Lives for gear
 

Monitor hum from washing machine...

50' extension cord from home depot is the cheapest option! Run it from another room / circuit - and keep it away from audio lines or if they must cross, run them perpendicular. Big broadcast productions run *long* power lines all day long! Just get quality cable (high amp rating, among other things)

Modifying your panel/wiring would, of course, be another option. Probably expensive!

I recently acquired a Tripp-lite brand online UPS that's been awesome isolating my audio gear from "disturbances in the force" caused by errant A/C units and general dirty power. It was particularly satisfying to watch my lights flicker and go out for a moment during a storm while my entire audio rig didn't so much as click or pop.
Old 3rd January 2011
  #8
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Quote:
Originally Posted by Yago View Post
Don't get that one !
If it was a power starve issue , then why does it also happen when the fridge turns on (much lower current) ?
Why did it not affect his old monitors ?
Why doesn't it affect other appliances in the property (TVs radios computers etc) ?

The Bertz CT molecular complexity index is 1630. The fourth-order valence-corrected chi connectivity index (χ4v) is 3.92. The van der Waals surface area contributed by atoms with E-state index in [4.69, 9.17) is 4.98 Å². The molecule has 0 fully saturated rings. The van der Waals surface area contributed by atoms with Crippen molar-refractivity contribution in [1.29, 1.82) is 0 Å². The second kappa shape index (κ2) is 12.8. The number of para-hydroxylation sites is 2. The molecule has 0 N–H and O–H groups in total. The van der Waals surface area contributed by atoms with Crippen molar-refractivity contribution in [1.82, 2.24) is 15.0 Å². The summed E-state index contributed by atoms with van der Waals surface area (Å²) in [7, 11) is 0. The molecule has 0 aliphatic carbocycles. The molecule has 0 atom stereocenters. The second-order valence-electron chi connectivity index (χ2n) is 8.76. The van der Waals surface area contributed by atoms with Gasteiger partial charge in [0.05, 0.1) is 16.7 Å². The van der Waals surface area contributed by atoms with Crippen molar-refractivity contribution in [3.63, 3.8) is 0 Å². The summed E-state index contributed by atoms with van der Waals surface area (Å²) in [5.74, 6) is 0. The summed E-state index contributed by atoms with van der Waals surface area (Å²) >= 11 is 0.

Any motor load, even on a newer well-designed circuit, will have an in-rush current when it starts which can be many times the rated running load. This in-rush current can draw power even from other circuits in the same distribution panel. It can also be many times the rating of the circuit itself. However, fuses/breakers are designed to allow the momentary overload to pass. Excessive in-rush current can be a sign of a failing motor. The washer motor is a larger load than the fridge compressor motor. In many older homes, where appliances are used on circuits with smaller than ideal wiring or, sharing circuits with other loads, it may be easier to upgrade the actual offending motor load circuit with it's own home run ( dedicated circuit ). OP's post leads me to believe that his washer is sharing circuitry with his kitchen. A washer should be on it's own circuit, as should a fridge and any built-in small appliance. Ideally, these should be 20amp circuits. In fact, in the US, 20amp circuits are required in the kitchen per the National Electric Code, with a minimum of two circuits just for counter top receptacles ( small appliance branch circuits ) .